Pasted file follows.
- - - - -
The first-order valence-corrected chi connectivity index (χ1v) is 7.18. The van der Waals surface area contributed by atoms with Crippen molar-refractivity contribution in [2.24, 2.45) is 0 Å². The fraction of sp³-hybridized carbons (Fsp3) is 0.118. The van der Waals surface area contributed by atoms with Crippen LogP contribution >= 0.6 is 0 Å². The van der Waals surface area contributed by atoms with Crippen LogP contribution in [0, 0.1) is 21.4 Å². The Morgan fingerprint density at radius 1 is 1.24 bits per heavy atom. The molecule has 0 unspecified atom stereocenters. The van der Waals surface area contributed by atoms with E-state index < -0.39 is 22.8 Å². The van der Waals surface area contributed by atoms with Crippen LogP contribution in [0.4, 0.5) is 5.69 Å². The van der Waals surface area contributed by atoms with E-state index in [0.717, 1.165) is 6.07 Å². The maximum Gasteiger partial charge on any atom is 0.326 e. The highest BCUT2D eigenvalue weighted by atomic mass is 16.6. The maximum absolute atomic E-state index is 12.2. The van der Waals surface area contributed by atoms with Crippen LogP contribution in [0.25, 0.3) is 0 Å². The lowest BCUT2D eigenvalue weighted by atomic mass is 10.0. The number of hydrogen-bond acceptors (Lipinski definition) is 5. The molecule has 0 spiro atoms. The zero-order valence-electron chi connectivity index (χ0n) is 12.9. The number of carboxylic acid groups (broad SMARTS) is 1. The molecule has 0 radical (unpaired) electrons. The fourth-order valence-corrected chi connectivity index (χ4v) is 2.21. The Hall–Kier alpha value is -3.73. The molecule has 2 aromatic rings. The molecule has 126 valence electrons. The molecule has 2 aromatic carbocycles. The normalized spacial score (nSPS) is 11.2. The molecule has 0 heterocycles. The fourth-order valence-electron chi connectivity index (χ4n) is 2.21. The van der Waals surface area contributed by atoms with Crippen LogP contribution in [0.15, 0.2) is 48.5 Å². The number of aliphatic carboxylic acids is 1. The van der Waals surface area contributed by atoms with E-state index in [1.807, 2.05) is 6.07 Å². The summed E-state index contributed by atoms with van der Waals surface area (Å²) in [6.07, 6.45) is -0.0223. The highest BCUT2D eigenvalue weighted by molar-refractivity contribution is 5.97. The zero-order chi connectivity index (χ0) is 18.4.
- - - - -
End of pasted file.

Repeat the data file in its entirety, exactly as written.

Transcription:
The first-order valence-corrected chi connectivity index (χ1v) is 7.18. The van der Waals surface area contributed by atoms with Crippen molar-refractivity contribution in [2.24, 2.45) is 0 Å². The fraction of sp³-hybridized carbons (Fsp3) is 0.118. The van der Waals surface area contributed by atoms with Crippen LogP contribution >= 0.6 is 0 Å². The van der Waals surface area contributed by atoms with Crippen LogP contribution in [0, 0.1) is 21.4 Å². The Morgan fingerprint density at radius 1 is 1.24 bits per heavy atom. The molecule has 0 unspecified atom stereocenters. The van der Waals surface area contributed by atoms with E-state index < -0.39 is 22.8 Å². The van der Waals surface area contributed by atoms with Crippen LogP contribution in [0.4, 0.5) is 5.69 Å². The van der Waals surface area contributed by atoms with E-state index in [0.717, 1.165) is 6.07 Å². The maximum Gasteiger partial charge on any atom is 0.326 e. The highest BCUT2D eigenvalue weighted by atomic mass is 16.6. The maximum absolute atomic E-state index is 12.2. The van der Waals surface area contributed by atoms with Crippen LogP contribution in [0.25, 0.3) is 0 Å². The lowest BCUT2D eigenvalue weighted by atomic mass is 10.0. The number of hydrogen-bond acceptors (Lipinski definition) is 5. The molecule has 0 spiro atoms. The zero-order valence-electron chi connectivity index (χ0n) is 12.9. The number of carboxylic acid groups (broad SMARTS) is 1. The molecule has 0 radical (unpaired) electrons. The fourth-order valence-corrected chi connectivity index (χ4v) is 2.21. The Hall–Kier alpha value is -3.73. The molecule has 2 aromatic rings. The molecule has 126 valence electrons. The molecule has 2 aromatic carbocycles. The normalized spacial score (nSPS) is 11.2. The molecule has 0 heterocycles. The fourth-order valence-electron chi connectivity index (χ4n) is 2.21. The van der Waals surface area contributed by atoms with Crippen LogP contribution in [0.15, 0.2) is 48.5 Å². The number of aliphatic carboxylic acids is 1. The van der Waals surface area contributed by atoms with E-state index in [1.807, 2.05) is 6.07 Å². The summed E-state index contributed by atoms with van der Waals surface area (Å²) in [6.07, 6.45) is -0.0223. The highest BCUT2D eigenvalue weighted by molar-refractivity contribution is 5.97. The zero-order chi connectivity index (χ0) is 18.4.